How to Create a Successful Fundraising Campaign


How to Create a Successful Fundraising Campaign

Start With a Realistic Target

Choose a moderate, realistic target so you can create momentum. Remember donors can donate beyond your target. To set the goal, learn about the costs the beneficiary is facing and add up these expenses.

You can also increase your goal at any point if you find the financial needs have grown since you kicked off the fundraising project. Be sure to update your campaign description with these new costs so potential donors can easily see what their money is supporting.

Name Your Fundraiser Well

Pick a name that will make people want to read more about your cause and story. Make it short, descriptive, inspirational, and easy to find when people search online.

Include the first and last name of the fundraiser beneficiary in the title as people almost always type this into the search field on our site and in Google. Also, include the cause to give people a quick understanding of the need. Ex: Help Gina Ober Kick Cancer to the Curb

Tell Your Story Honestly

Successful fundraising campaigns describe the situation honestly. Write your story with vivid, heartfelt words that you would use to explain your cause to a friend.

Clearly highlight the goal, deadline, and specific details that paint a unique, personal, and compelling picture.

Answer basic questions any reader would have, such as who the fundraiser is for; what happened; where, when, and why it’s important to you; how you know the organizer or beneficiary; and how the funds will be used.

Include a breakdown of the costs that comprise the goal. For example, “How the funds will be used: Ush 10,000 will be used for transportation. The other USh 990,000 will cover the medical bill.”

Read your story aloud and consider how it will sound to potential donors. Which parts will generate empathy and inspire readers to care enough to make a donation?

Find similar campaigns on that have successfully reached their goals and use them as a template for your own fundraiser. You can also review our Success Stories page to see fundraisers that inspired many donations and supporters.

Use headlines and sub-headlines in your fundraiser description to make your text scannable. Tell your story in your headlines to allow people to understand the gist of your text if they only read the headlines.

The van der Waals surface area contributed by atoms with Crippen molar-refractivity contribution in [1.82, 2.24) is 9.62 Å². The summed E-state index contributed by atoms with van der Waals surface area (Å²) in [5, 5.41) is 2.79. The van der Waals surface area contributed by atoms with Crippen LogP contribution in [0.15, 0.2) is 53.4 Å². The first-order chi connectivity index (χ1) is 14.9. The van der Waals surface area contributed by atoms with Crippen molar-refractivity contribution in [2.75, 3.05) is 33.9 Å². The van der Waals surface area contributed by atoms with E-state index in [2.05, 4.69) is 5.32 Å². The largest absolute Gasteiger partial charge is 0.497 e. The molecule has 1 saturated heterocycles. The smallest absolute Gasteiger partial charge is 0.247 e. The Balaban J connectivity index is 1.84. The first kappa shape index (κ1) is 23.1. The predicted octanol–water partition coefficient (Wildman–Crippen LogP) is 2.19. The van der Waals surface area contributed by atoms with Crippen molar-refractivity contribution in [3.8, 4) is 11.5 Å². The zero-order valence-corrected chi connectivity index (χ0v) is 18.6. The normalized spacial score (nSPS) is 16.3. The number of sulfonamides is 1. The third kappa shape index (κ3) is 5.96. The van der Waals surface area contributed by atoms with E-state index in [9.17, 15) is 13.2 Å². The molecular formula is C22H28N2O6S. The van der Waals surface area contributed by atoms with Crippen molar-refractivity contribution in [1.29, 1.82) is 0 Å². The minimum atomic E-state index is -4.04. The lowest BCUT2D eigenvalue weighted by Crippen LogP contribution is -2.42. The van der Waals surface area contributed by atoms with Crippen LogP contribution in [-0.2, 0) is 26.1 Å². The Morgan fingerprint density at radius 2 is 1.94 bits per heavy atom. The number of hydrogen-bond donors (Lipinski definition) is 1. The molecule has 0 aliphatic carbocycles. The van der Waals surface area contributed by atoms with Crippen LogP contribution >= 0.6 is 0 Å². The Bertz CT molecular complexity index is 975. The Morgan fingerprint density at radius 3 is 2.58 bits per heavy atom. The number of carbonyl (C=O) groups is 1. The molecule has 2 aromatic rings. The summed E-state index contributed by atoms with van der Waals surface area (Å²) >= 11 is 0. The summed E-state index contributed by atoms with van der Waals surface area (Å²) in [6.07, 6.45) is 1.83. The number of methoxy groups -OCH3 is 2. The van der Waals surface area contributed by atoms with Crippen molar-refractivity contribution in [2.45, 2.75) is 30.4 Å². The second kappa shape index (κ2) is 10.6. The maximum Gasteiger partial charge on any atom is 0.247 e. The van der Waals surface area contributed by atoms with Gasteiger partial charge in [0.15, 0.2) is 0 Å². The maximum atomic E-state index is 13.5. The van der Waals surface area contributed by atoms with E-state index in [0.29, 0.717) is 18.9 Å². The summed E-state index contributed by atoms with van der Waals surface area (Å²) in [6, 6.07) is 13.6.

Include an address on your fundraiser so people can send offline donations if they choose.

Use Good Photos & Videos

High-quality images have a dramatic effect on fundraising success and viewers’ ability to develop empathy for your cause.

More is better, because numerous images let you broaden the appeal, show diverse aspects of your cause, and give powerful updates wordlessly. Choose large, clear, high-resolution photos that will attract and persuade donors to lend support.

Videos are the most impactful way to communicate with your potential supporters and can drastically improve your fundraising success. You can easily record yourself with a camera phone. Note that only YouTube video links can be added to your fundraiser at this time.

Create a Community

Use our simple tools to post inspiring messages, photos, and videos that will draw interest and donations. On your fundraiser page, Share buttons help you shine on Facebook, Twitter, and email.

In each message, feature the link to your fundraiser page and a request to let others know about your cause. Include a hashtag to make your fundraiser easier to find. Make your messages brief so others can share them easily. If you have a blog, use it to promote the link to your fundraiser page.

Update Your Project Regularly

The frequency with which you update your fundraiser page directly ties to your fundraising success.

We recommend posting text, photo, and video updates once a week. This will keep your fundraiser fresh, grab attention, and invite compassion. Share good news as well as bad, and often as you would fill in a friend.
Be sure to share all these updates on Facebook and Twitter as well.

Adjust Goals & Deadlines when Need Arises

If circumstances change or progress is slower than expected, consider raising your goal or adjusting your deadline. If you update your deadline, increase it just by 30-60 days at a time to ensure a strong sense of urgency. Let all your donors know about your new deadline or updated goal and encourage them to take action.

Follow Up On Your Project

Achieving your goal is not the end of your story. Donors want to find out what happened and how the beneficiary is doing. Wrap up your fundraising success with updates that share your gratitude, along with photos, a video, or links to news coverage.

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